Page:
The Anglo-Saxons at War (Hardback)
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In the time of the great Anglo-Saxon kings like Alfred and Athelstan, Æthelred and Edmund Ironside, what was warfare really like – how were the armies organized, how and why did they fight, how were the warriors armed and trained, and what was the Anglo-Saxon experience of war? As Paul Hill demonstrates in this compelling new study, documentary records and the growing body of archaeological evidence allows these questions to be answered with more authority than ever before. His broad, detailed and graphic account of the conduct of war in the Anglo-Saxon world in the unstable, violent centuries before the Norman Conquest will be illuminating reading for anyone who wants to learn about this key stage of medieval history.
The role of violence and war in Anglo-Saxon society is explored, in particular the parts played by the king and the noblemen, and the means by which, in times of danger, the men of the fyrd were summoned to fight. The controversial subject of the Anglo-Saxon use of cavalry is also explored. Land and naval warfare are central sections of Paul Hill's book, but he also covers the politics and diplomacy of warfare – the conduct of negotiations, the taking of hostages and the use of treachery.
The weapons and armour of the Anglo-Saxons are described – the spears, the scramsaxes, axes, bows, swords, helmets, shields and mail that were employed in the close-quarter fighting of the day. Among the most valuable sections of the study are those dealing, in vivid detail, with actual experience of battle and siege – with the brutal reality of combat as it is revealed by campaigns against the Danes, in the battles of Ashdown, Maldon and Stamford Bridge, and sieges at Reading and Rochester.
An excellent book that would appeal to anyone with an interest in this turbulent period of history, the casual reader or the wargamer.The Battlefields Trust
This book is simply a must for anyone interested in the military aspects of Anglo-Saxon England. Paul Hill's writing style makes the book an easy read for the complete novice as well as those with more comprehensive knowledge. I literally couldn't put it down, devouring the information this book contained.Customer Review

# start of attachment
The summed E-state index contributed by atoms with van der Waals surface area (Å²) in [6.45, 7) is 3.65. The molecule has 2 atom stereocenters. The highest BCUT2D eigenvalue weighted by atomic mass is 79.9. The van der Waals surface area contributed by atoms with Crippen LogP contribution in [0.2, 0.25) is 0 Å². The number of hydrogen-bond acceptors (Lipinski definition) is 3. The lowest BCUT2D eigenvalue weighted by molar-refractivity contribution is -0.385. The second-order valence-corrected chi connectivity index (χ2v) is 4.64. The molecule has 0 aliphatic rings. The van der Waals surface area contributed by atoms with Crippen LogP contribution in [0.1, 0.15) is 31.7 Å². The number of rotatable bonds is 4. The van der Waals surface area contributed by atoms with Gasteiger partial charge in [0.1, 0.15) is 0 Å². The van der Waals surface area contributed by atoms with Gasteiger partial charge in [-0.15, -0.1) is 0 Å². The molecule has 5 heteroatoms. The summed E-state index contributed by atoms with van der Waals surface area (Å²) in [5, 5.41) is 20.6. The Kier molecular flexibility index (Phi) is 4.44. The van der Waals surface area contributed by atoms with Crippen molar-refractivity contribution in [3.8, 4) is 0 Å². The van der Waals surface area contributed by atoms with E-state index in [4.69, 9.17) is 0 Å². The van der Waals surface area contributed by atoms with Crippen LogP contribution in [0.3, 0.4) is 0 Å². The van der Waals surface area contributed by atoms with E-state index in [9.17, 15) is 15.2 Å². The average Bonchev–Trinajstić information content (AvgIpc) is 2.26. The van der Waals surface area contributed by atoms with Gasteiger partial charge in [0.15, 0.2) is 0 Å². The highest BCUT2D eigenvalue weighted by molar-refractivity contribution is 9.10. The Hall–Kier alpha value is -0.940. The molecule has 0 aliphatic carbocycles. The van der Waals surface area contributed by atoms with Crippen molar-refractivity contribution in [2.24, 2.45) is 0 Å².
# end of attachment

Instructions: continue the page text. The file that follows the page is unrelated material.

If you are looking for a research book on the period, this is it. The author provides some very good detail on small unit tactics and weapons of the age that gives more substance to the big picture strategic level Osprey Men at Arms series on Viking, Normans and Saxons.Customer Review
Paul Hill’s fifth Anglo-Saxon history book is a truly fascinating, detailed and thorough account of all aspects of Warfare in the period – beginning with the rise of the Kingdom Wessex and detailing with the rise of the developments up to the Norman Conquest…This book would be a very worthwhile acquisition for anyone with an interest in military and Anglo-Saxon history.Hexham Local History Society
Hill offers some useful insights into the mindset of the military in those days, and presents a good working summary of recruitment, equipment, manoeuvres and training…Hill’s prose style is terse but engaging, and he carries the reader along without effort.Medieval Warfare
There is not an enormous amount of information from this war-like society, and they remain somewhat mysterious. Paul Hill does an excellent job compiling and summarizing historical documents about this time period. He does his best to stick to the facts, but (rightfully) does not dismiss tales and poems as sources of information. What the reader gets is an easy-to-follow interpretation of how and why the Anglo-Saxons fought their enemies… and each other.Rambles.net
The book is fairly concise (200 pages), and it is organized by topic, rather than chronologically. This makes it fairly easy to read in whatever order you choose. It also includes a handy index so that you jump to whatever section interests you at that moment. From the weapons and tactics they used, to specific battles like Ashdown and Hastings, to the reasons why the culture was so war-like and unstable, the book explores sources like the Bayeux Tapestry and the Anglo-Saxon Chronicle to provide a clear picture of what went on during this brutal period.
The book works well as an introduction to those who are interested but have not put a lot of study into the topic. It also works well as a high-level discussion of sources and what can be inferred and theorized from them. Either way, you will come away from this book with a greater understanding of the Anglo-Saxons and their culture of war.